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Bathroom exhaust fans vented through the soffit. Water drips down all the time.

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  • Mar 4th, 2018 2:53 pm
[OP]
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Jul 12, 2015
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Bathroom exhaust fans vented through the soffit. Water drips down all the time.

New exhaust fans were put in to my bathrooms that never had any exhaust fans previously. The contractor chose to vent them through the soffit. Every time someone takes a shower, water drips down from the fan and puddles underneath it. He claims that it's because I don't have enough insulation in my attic, and there is not much that he can do about it.

In researching this, I find that bathroom exhaust fans should NOT be vented through the soffit, especially if the soffit already has existing vents in it for airflow. All that does is allow the moist warm air from the fans to go back into the attic and cause rot and mildew. Also the bends in the duct to go from the fans to the soffit vents would also trap the moist air and it condenses back into the water that I see on the floor after every shower. It is always better to vent straight up through the roof.

Could there be any other reason for this dripping water? Thanks for any advice.
23 replies
Member
Jan 7, 2013
414 posts
175 upvotes
Whitby Ontario
Venting through soffits isn't ideal but it can work. I did the same project myself on a bathroom with no fan.

Use insulated flex ductwork (but keep it relatively taut), attached to port from the fan which is horizontal, slope duct towards to the soffits, and use a hood that directs the air away from the home instead of straight down.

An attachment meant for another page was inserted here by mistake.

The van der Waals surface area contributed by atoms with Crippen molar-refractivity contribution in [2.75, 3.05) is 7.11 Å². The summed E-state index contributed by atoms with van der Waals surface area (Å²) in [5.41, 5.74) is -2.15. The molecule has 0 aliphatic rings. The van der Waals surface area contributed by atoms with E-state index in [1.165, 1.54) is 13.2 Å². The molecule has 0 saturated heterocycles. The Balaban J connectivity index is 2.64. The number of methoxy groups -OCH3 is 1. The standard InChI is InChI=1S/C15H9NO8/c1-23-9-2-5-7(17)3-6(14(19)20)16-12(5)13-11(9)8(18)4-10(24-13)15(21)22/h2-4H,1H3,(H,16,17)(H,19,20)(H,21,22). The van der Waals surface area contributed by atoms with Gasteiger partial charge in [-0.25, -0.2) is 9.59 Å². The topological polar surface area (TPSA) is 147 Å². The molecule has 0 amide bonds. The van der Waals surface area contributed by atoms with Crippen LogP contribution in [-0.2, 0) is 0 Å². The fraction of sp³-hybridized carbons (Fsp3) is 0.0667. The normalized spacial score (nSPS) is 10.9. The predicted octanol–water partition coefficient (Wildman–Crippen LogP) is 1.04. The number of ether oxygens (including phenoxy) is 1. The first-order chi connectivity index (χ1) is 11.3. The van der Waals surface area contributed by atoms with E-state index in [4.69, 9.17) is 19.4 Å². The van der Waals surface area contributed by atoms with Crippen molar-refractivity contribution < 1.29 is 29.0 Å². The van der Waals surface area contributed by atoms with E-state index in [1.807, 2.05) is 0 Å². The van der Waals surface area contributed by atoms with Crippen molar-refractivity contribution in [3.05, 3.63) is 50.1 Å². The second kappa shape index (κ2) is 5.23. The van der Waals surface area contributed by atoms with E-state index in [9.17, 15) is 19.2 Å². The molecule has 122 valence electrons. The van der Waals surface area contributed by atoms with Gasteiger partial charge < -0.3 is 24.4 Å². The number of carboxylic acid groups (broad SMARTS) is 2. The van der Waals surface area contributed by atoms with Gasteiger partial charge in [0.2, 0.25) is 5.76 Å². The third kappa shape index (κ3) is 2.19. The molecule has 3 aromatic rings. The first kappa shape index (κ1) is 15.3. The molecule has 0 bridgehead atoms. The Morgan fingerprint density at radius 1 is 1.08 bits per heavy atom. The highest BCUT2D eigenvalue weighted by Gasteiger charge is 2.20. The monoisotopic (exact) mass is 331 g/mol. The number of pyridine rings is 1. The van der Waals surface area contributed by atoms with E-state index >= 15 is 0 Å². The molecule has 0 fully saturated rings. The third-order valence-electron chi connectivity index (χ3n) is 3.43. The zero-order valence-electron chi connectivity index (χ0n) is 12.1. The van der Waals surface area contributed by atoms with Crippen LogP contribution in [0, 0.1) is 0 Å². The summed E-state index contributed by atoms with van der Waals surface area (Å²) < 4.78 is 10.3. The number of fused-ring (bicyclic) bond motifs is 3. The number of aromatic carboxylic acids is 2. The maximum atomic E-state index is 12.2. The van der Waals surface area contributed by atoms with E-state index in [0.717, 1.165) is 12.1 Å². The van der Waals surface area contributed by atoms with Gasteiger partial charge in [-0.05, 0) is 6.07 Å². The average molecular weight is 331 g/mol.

(I used panasonic fan with this hood https://www.primexfits.com/hvacventing/ ... ut-screen/ for 12$ from Noble in Oshawa)

Is your fan box itself cold? Mine is buried under 18 in of insulation. Maybe your metal box was left exposed and it's condensing inside air.

Otherwise unless your duct is sloped backwards I don't think you'd be getting water back into the house.
[OP]
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Jul 12, 2015
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Both fan boxes are buried under several layers of that pink batting insulation. The soffit vents from the fans have the air going straight down. There is nothing directing the air to go away from the house. I will have to go out there while the fans are running and take a second look. The problem is that there is already an existing soffit vent for the attic right next to the vents from the fans. All along that section of the soffit, there are three other pre-existing vents. I am waiting to hear back from the contractor on why he chose to vent this way instead of through the roof.
Jr. Member
Nov 25, 2007
146 posts
44 upvotes
Ottawa, ON
So, the hot moist air is going in the vent, and condensing into water when it hits the cool duct work and then dripping down through the fan?